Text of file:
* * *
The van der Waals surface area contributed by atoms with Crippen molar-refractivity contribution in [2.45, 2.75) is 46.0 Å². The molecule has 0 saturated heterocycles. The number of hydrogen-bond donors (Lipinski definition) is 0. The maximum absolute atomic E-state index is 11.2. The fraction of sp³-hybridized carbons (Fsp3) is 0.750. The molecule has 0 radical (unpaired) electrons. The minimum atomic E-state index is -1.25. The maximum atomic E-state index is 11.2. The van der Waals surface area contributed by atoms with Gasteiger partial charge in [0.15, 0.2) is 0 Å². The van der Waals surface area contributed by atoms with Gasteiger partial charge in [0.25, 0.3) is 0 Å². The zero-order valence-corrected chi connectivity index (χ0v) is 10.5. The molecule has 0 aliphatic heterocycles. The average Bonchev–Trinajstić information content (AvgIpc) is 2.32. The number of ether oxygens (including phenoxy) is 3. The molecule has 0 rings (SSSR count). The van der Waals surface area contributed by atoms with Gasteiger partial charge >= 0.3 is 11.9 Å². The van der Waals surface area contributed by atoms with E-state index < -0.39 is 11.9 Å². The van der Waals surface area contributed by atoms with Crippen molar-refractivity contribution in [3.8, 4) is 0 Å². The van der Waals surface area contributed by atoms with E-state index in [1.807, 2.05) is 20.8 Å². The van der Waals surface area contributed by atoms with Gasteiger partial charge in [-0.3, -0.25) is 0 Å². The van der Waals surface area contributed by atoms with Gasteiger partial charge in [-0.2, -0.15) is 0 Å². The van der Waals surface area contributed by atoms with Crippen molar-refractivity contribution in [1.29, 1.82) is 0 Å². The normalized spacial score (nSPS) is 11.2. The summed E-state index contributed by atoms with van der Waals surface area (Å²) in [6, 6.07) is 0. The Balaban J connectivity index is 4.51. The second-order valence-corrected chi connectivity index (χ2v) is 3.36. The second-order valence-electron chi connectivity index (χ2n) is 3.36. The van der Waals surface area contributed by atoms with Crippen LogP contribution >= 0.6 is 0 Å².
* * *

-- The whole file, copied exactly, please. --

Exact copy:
The van der Waals surface area contributed by atoms with Crippen molar-refractivity contribution in [2.45, 2.75) is 46.0 Å². The molecule has 0 saturated heterocycles. The number of hydrogen-bond donors (Lipinski definition) is 0. The maximum absolute atomic E-state index is 11.2. The fraction of sp³-hybridized carbons (Fsp3) is 0.750. The molecule has 0 radical (unpaired) electrons. The minimum atomic E-state index is -1.25. The maximum atomic E-state index is 11.2. The van der Waals surface area contributed by atoms with Gasteiger partial charge in [0.15, 0.2) is 0 Å². The van der Waals surface area contributed by atoms with Gasteiger partial charge in [0.25, 0.3) is 0 Å². The zero-order valence-corrected chi connectivity index (χ0v) is 10.5. The molecule has 0 aliphatic heterocycles. The average Bonchev–Trinajstić information content (AvgIpc) is 2.32. The number of ether oxygens (including phenoxy) is 3. The molecule has 0 rings (SSSR count). The van der Waals surface area contributed by atoms with Gasteiger partial charge >= 0.3 is 11.9 Å². The van der Waals surface area contributed by atoms with E-state index < -0.39 is 11.9 Å². The van der Waals surface area contributed by atoms with Crippen molar-refractivity contribution in [3.8, 4) is 0 Å². The van der Waals surface area contributed by atoms with E-state index in [1.807, 2.05) is 20.8 Å². The van der Waals surface area contributed by atoms with Gasteiger partial charge in [-0.3, -0.25) is 0 Å². The van der Waals surface area contributed by atoms with Gasteiger partial charge in [-0.2, -0.15) is 0 Å². The van der Waals surface area contributed by atoms with Crippen molar-refractivity contribution in [1.29, 1.82) is 0 Å². The normalized spacial score (nSPS) is 11.2. The summed E-state index contributed by atoms with van der Waals surface area (Å²) in [6, 6.07) is 0. The Balaban J connectivity index is 4.51. The second-order valence-corrected chi connectivity index (χ2v) is 3.36. The second-order valence-electron chi connectivity index (χ2n) is 3.36. The van der Waals surface area contributed by atoms with Crippen LogP contribution >= 0.6 is 0 Å².